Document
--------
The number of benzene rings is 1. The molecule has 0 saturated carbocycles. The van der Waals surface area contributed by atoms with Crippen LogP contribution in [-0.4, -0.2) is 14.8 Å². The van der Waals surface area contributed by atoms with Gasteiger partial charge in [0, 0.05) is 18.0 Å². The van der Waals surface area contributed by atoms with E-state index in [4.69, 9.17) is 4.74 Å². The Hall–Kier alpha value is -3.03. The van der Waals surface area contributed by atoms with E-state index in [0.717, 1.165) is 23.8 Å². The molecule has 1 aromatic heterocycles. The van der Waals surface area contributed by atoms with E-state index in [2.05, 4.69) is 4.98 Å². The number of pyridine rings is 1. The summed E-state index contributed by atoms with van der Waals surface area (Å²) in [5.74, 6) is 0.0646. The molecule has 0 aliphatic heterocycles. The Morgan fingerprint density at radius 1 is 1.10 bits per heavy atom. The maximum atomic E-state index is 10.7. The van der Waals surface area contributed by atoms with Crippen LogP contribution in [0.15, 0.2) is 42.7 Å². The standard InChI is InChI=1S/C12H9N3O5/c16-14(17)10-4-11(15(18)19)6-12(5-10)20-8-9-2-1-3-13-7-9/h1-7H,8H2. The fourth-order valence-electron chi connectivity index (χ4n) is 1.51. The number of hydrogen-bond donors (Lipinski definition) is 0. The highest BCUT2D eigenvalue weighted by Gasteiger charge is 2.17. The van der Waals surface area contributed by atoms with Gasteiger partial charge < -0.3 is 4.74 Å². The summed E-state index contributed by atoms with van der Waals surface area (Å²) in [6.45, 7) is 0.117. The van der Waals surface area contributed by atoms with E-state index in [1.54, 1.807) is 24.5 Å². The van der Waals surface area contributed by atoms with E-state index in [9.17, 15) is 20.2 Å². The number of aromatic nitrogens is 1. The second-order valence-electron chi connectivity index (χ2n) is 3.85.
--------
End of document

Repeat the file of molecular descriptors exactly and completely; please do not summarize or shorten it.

The number of benzene rings is 1. The molecule has 0 saturated carbocycles. The van der Waals surface area contributed by atoms with Crippen LogP contribution in [-0.4, -0.2) is 14.8 Å². The van der Waals surface area contributed by atoms with Gasteiger partial charge in [0, 0.05) is 18.0 Å². The van der Waals surface area contributed by atoms with E-state index in [4.69, 9.17) is 4.74 Å². The Hall–Kier alpha value is -3.03. The van der Waals surface area contributed by atoms with E-state index in [0.717, 1.165) is 23.8 Å². The molecule has 1 aromatic heterocycles. The van der Waals surface area contributed by atoms with E-state index in [2.05, 4.69) is 4.98 Å². The number of pyridine rings is 1. The summed E-state index contributed by atoms with van der Waals surface area (Å²) in [5.74, 6) is 0.0646. The molecule has 0 aliphatic heterocycles. The Morgan fingerprint density at radius 1 is 1.10 bits per heavy atom. The maximum atomic E-state index is 10.7. The van der Waals surface area contributed by atoms with Crippen LogP contribution in [0.15, 0.2) is 42.7 Å². The standard InChI is InChI=1S/C12H9N3O5/c16-14(17)10-4-11(15(18)19)6-12(5-10)20-8-9-2-1-3-13-7-9/h1-7H,8H2. The fourth-order valence-electron chi connectivity index (χ4n) is 1.51. The number of hydrogen-bond donors (Lipinski definition) is 0. The highest BCUT2D eigenvalue weighted by Gasteiger charge is 2.17. The van der Waals surface area contributed by atoms with Gasteiger partial charge < -0.3 is 4.74 Å². The summed E-state index contributed by atoms with van der Waals surface area (Å²) in [6.45, 7) is 0.117. The van der Waals surface area contributed by atoms with E-state index in [1.54, 1.807) is 24.5 Å². The van der Waals surface area contributed by atoms with E-state index in [9.17, 15) is 20.2 Å². The number of aromatic nitrogens is 1. The second-order valence-electron chi connectivity index (χ2n) is 3.85.